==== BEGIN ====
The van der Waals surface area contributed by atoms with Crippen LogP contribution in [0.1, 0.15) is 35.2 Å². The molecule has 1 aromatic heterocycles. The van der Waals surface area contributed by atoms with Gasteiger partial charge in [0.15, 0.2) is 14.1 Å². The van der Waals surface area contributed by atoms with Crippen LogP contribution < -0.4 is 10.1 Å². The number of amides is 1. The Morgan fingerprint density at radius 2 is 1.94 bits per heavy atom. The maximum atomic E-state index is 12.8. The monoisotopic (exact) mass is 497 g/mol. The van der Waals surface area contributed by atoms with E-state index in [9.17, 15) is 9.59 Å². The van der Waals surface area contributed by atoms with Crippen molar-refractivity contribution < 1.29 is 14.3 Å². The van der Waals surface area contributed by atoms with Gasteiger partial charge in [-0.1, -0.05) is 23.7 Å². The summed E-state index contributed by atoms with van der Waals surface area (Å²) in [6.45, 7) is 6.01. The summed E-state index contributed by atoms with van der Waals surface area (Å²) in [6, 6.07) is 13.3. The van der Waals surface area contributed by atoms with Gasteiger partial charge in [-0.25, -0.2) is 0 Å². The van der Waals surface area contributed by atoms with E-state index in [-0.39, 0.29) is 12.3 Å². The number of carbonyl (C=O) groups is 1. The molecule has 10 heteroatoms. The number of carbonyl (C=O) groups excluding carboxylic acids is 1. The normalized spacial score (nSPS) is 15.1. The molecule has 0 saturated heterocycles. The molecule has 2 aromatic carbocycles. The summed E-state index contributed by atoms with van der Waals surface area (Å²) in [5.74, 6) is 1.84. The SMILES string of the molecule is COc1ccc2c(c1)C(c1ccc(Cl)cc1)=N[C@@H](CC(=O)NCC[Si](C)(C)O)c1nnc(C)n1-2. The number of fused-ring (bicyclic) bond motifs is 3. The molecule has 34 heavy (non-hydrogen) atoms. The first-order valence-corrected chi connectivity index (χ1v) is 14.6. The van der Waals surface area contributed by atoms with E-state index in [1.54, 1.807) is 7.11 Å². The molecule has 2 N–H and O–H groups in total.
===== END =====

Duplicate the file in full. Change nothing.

The van der Waals surface area contributed by atoms with Crippen LogP contribution in [0.1, 0.15) is 35.2 Å². The molecule has 1 aromatic heterocycles. The van der Waals surface area contributed by atoms with Gasteiger partial charge in [0.15, 0.2) is 14.1 Å². The van der Waals surface area contributed by atoms with Crippen LogP contribution < -0.4 is 10.1 Å². The number of amides is 1. The Morgan fingerprint density at radius 2 is 1.94 bits per heavy atom. The maximum atomic E-state index is 12.8. The monoisotopic (exact) mass is 497 g/mol. The van der Waals surface area contributed by atoms with E-state index in [9.17, 15) is 9.59 Å². The van der Waals surface area contributed by atoms with Crippen molar-refractivity contribution < 1.29 is 14.3 Å². The van der Waals surface area contributed by atoms with Gasteiger partial charge in [-0.1, -0.05) is 23.7 Å². The summed E-state index contributed by atoms with van der Waals surface area (Å²) in [6.45, 7) is 6.01. The summed E-state index contributed by atoms with van der Waals surface area (Å²) in [6, 6.07) is 13.3. The van der Waals surface area contributed by atoms with Gasteiger partial charge in [-0.25, -0.2) is 0 Å². The van der Waals surface area contributed by atoms with E-state index in [-0.39, 0.29) is 12.3 Å². The number of carbonyl (C=O) groups is 1. The molecule has 10 heteroatoms. The number of carbonyl (C=O) groups excluding carboxylic acids is 1. The normalized spacial score (nSPS) is 15.1. The molecule has 0 saturated heterocycles. The molecule has 2 aromatic carbocycles. The summed E-state index contributed by atoms with van der Waals surface area (Å²) in [5.74, 6) is 1.84. The SMILES string of the molecule is COc1ccc2c(c1)C(c1ccc(Cl)cc1)=N[C@@H](CC(=O)NCC[Si](C)(C)O)c1nnc(C)n1-2. The number of fused-ring (bicyclic) bond motifs is 3. The molecule has 34 heavy (non-hydrogen) atoms. The first-order valence-corrected chi connectivity index (χ1v) is 14.6. The van der Waals surface area contributed by atoms with E-state index in [1.54, 1.807) is 7.11 Å². The molecule has 2 N–H and O–H groups in total.